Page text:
The incident occurred due to the explosion of a device that supplied oxygen to one of the patients. The victims were between 85 and 56 years old.
At least nine people died when an intensive care unit (ICU) with coronavirus patients caught fire at the Sani Konukoglu private hospital in the city of Gaziantep. As reported by the official Turkish news agency Anatolia, the fire occurred at 01.45 GMT in the morning due to the explosion of an oxygen cylinder near the unit of this center located in southern Turkey, where there were approximately twenty patients.
Seven patients died in the ICU, one during transfer to another hospital, and another deceased person whose name is unknown. The victims were between 85 and 56 years old. There is no record of additional injuries. The other eleven patients of the unit have ended up being distributed among other hospitals while the investigation of the explosion lasts, the governor of Gaziantep, Davut Gul, has confirmed on his Twitter account.
It turned out that the risk of explosion that killed nine people in the Covid-19 intensive care unit was known in advance as the Ministry of Health sent the warning letter to the hospitals one day before the incident. Great negligence occurred after the death of 9 patients in the fire that broke out as a result of the explosion of the oxygen tube in Gaziantep SANKO University Hospital Covid-19 intensive care unit.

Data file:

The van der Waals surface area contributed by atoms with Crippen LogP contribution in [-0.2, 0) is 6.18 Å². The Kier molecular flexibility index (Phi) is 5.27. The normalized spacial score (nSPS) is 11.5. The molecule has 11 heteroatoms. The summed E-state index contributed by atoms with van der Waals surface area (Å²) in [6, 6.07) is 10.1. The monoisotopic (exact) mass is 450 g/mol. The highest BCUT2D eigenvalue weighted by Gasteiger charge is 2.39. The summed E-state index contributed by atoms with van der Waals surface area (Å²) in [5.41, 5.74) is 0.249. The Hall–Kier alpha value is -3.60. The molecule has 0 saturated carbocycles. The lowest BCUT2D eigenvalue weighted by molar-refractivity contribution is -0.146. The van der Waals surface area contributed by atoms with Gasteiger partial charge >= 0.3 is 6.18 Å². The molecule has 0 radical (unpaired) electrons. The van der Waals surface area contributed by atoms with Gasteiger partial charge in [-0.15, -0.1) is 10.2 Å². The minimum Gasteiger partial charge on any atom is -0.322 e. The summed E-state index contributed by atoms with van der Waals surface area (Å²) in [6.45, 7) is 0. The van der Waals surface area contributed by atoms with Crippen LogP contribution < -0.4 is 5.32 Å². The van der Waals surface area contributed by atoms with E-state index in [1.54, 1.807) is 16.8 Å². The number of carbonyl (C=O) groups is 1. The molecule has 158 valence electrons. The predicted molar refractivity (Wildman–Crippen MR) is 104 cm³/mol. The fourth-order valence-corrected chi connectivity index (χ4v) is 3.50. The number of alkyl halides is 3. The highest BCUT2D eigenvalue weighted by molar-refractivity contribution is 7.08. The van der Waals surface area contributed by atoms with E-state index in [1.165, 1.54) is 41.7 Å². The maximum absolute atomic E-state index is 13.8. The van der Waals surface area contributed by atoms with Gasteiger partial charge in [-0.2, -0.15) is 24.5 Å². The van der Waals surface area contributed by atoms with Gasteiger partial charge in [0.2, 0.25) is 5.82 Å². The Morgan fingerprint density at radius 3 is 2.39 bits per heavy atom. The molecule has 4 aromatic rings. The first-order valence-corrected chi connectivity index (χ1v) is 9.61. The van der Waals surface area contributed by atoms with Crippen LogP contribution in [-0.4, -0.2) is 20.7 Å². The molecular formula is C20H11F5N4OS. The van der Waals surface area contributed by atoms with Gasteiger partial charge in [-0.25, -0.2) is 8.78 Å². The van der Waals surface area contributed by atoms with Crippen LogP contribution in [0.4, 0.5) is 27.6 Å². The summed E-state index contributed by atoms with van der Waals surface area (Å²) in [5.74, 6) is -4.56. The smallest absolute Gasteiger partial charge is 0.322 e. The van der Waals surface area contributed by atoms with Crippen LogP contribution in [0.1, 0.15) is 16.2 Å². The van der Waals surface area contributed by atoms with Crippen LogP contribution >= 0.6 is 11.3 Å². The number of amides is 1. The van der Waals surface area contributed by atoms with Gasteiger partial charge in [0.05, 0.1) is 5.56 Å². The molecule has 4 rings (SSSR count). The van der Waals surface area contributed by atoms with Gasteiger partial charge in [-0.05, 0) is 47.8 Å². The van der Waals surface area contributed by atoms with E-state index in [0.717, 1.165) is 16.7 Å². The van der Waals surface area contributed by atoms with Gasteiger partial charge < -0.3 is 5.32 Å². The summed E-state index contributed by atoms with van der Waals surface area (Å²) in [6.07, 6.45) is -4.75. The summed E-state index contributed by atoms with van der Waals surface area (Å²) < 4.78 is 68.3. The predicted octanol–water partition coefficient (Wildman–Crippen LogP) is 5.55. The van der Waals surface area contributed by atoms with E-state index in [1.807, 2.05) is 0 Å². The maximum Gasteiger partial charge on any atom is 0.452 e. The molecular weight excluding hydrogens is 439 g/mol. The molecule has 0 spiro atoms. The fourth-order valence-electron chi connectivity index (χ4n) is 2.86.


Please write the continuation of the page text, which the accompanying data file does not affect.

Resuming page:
The Ministry of Health was reported from many hospitals that low-quality oxygen therapy devices, which are widely used in the treatment of Covid patients, started fires, but the use of the devices continued. The Ministry of Health also sent a letter to all hospitals the day before the explosion in Gaziantep, notifying that these devices caused fires and asked to focus on training to prevent fires. The experts stated that the companies that imported the devices with lesser quality and the officials of the Ministry of Health should be investigated.
A Repeating Incident
That is why a fire in a private hospital in Istanbul occurred in July. When the central oxygen systems at the head of the patient beds were not sufficient for the high oxygen flow, large oxygen tubes were brought to the intensive care rooms. Experts stated that these tubes, which carry the risk of explosion in case of exposure to a small spark or electrical contact, are kept at the patients' bedside and almost invited possible disasters.
Experts stated that the explosion occurred due to the direct connection of the device to the tube, which should normally be attached to the central oxygen jack. This development begged for the urgent removal of the tubes in all patient rooms.
Coronavirus in Turkey
According to government data, almost 74% of all intensive care beds in Turkey are occupied due to the coronavirus pandemic. The nation's daily death toll hit a record 246 on Friday, adding to 26,410 new cases. In total, the country has registered 1.98 million cases and 17,610 deaths since the beginning of the pandemic, being the seventh country most affected by COVID-19 in the world.